Henderson Boathouse Yard Undergoing Renovation


Nobody wants tire tracks and puddles in front of a boathouse; it’s supposed to be a well-functioning area that keeps the boats safe and the river clean. That’s why the Henderson boathouse yard, the space that Northeastern leases for the rowing teams on the Charles, is getting renovated.


The current front lawn is reinforced with an underground webbing, but it was laid too deep when it was installed. The six to eight inches of soil on top of the webbing allow tires to sink in and cause ruts when boats are being delivered. The area also doesn’t drain very well because the elevation isn’t much higher than the river and the soil is heavy clay.


Steve Schneider, Director of Horticulture and Grounds for Northeastern, and Horsley Witten, an environmental engineering company, are creating a multifaceted approach to solving these problems.


The bulk of the project involves installing a new front lawn that includes three types of surfaces. The first consists of porous pavers creating a pathway up to the front of the boathouse. Unlike normal pavers that are installed tightly up against each other, these ones have tabs that leave space in between them. This will allow water to drain through instead of sheeting off. Clean crushed stone and then the pavers will be set on top of land that is carefully graded so the water drains to rain gardens and recharges groundwater.


The second surface will be installed outside the main pathway and will be a checkerboard of square cement pavers and soil. The soil squares will allow grass to grow and the cement will reinforce that grass so people can drive on it without creating ruts.


The third surface will be on the edges of the property and will be a grass turf reinforced with underground webbing, similar to what was there before. This time, the webbing will be installed closer to the surface so the ground can withstand the occasional vehicle.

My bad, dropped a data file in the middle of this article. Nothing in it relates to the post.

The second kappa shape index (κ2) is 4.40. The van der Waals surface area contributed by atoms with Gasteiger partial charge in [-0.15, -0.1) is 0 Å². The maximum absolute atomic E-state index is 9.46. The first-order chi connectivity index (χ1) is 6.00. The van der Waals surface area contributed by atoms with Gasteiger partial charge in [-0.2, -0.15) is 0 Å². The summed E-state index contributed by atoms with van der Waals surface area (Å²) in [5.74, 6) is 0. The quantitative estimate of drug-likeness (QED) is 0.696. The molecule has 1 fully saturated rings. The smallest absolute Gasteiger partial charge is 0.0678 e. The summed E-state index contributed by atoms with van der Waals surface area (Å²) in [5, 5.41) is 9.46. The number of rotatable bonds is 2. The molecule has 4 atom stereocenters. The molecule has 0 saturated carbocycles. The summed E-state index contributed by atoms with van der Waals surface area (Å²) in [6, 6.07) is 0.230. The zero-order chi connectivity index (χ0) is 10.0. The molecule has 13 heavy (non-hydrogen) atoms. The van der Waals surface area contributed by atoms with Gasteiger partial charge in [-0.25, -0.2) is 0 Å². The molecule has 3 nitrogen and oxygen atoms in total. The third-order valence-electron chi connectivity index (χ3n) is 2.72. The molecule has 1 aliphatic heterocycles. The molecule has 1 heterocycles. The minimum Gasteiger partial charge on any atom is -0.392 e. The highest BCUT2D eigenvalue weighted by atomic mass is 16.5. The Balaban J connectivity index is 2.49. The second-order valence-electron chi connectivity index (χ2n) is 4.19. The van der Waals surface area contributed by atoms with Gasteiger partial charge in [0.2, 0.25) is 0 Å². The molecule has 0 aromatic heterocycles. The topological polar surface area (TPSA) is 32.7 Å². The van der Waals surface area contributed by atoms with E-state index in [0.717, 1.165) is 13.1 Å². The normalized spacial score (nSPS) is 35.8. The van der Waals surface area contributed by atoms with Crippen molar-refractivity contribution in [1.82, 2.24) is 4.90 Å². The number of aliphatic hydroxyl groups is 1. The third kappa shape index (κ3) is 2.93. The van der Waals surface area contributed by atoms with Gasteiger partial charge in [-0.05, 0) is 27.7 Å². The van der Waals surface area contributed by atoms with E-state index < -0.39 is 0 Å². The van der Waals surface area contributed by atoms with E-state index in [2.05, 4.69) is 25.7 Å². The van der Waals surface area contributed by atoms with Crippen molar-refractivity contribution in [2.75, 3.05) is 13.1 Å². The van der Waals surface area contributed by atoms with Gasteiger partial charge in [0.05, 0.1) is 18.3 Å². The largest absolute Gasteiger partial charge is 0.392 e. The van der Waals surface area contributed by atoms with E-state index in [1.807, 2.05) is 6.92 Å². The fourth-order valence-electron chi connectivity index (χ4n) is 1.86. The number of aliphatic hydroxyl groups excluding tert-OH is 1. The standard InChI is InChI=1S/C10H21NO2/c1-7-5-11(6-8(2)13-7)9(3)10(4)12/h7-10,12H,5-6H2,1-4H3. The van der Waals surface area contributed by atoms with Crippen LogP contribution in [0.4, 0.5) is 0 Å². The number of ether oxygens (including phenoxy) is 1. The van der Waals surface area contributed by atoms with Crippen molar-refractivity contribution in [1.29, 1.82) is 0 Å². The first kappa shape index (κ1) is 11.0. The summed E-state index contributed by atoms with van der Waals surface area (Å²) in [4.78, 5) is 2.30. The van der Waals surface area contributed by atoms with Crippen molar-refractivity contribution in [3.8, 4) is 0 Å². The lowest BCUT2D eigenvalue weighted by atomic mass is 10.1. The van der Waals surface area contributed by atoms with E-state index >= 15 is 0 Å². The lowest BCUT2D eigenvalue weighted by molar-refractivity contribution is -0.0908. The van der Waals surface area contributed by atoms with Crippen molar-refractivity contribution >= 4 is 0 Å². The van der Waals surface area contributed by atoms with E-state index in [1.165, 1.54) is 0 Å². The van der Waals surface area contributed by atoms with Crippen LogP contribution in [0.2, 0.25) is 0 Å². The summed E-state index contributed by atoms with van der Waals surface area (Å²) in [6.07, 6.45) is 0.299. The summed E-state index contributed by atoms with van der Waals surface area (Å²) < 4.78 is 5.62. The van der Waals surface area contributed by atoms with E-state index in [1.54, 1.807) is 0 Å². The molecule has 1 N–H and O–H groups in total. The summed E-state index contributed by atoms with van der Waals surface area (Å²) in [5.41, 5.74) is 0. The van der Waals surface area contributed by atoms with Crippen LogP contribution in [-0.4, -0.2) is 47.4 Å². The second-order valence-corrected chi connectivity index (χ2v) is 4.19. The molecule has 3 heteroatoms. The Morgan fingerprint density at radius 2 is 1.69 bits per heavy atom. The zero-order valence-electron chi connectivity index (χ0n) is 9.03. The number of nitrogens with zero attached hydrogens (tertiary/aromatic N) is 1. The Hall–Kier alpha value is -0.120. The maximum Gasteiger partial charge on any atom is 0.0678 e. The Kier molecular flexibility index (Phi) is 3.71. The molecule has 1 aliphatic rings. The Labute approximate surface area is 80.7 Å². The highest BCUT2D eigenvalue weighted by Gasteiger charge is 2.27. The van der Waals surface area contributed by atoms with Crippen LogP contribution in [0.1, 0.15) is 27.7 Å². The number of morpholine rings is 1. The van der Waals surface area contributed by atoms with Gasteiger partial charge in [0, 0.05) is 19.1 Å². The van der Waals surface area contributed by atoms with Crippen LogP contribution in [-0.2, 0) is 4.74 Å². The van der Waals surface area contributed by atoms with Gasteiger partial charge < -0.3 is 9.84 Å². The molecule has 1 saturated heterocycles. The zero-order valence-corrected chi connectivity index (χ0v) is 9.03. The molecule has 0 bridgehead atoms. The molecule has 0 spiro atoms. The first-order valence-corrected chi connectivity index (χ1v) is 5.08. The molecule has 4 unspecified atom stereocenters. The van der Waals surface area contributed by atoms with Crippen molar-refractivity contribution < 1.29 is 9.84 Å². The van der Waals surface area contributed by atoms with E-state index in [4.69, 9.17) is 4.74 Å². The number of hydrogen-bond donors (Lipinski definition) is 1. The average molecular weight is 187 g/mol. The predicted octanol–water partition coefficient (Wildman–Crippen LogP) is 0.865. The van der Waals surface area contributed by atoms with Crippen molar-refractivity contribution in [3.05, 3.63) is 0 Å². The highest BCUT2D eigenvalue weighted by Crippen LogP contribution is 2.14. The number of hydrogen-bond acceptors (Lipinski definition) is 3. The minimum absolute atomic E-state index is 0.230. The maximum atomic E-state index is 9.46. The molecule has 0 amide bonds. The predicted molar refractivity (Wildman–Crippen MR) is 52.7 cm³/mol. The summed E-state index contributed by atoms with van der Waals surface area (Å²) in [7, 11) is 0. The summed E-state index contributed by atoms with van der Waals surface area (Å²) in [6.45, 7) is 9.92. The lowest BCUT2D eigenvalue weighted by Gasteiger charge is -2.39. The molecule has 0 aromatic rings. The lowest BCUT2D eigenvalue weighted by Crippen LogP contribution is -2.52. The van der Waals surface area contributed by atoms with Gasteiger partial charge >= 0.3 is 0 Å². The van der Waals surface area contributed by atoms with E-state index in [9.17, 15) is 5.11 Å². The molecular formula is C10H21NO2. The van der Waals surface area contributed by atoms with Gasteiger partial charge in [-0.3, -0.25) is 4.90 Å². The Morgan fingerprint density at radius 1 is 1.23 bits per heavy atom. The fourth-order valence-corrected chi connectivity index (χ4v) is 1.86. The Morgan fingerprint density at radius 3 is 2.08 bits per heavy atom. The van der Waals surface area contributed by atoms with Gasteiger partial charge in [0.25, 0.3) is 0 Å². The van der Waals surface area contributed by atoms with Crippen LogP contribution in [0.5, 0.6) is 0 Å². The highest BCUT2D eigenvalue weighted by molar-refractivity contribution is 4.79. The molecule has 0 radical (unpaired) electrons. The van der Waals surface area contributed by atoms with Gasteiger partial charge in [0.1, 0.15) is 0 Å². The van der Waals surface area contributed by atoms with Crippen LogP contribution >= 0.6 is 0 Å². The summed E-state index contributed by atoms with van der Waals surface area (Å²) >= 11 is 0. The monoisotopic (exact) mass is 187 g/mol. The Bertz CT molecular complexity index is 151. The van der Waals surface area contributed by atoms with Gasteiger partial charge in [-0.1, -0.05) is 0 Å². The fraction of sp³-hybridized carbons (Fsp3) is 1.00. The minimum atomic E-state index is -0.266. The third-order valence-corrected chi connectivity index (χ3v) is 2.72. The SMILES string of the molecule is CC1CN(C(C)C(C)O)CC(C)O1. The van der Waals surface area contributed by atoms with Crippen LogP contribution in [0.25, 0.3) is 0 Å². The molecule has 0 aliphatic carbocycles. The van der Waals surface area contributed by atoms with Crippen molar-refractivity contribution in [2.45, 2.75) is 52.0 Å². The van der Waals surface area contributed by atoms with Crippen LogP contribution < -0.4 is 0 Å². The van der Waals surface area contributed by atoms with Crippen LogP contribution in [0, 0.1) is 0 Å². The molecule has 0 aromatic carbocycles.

A new rain garden is also a big part of the project to help with drainage. Instead of a retention or detention pond which would serve only to hold stormwater, a rain garden takes it a step further. “The plants actually act as part of the filtration process for cleaning the water,” Schneider said. “The city of Boston is using rain gardens more and more because you can have many of them that are relatively small. They’re cleaning up the stormwater and the runoff at the source point, as opposed to corralling and piping it all into one big space and then attempting to clean it, which never really works well.”


The project also includes building a formal parking lot and a bit of ecological restoration by the riverbank. “We’re going to be removing some invasive species under the direction of the Conservation Commission and replanting with natives,” Schneider said.


The goal is to have this project complete before the Head of the Charles which takes place in October. It will be a major upgrade to the entire area around Henderson and will benefit those who use the boathouse as well as the environment around it.



Written by Adam Doucette – 6/24/2022

Related Posts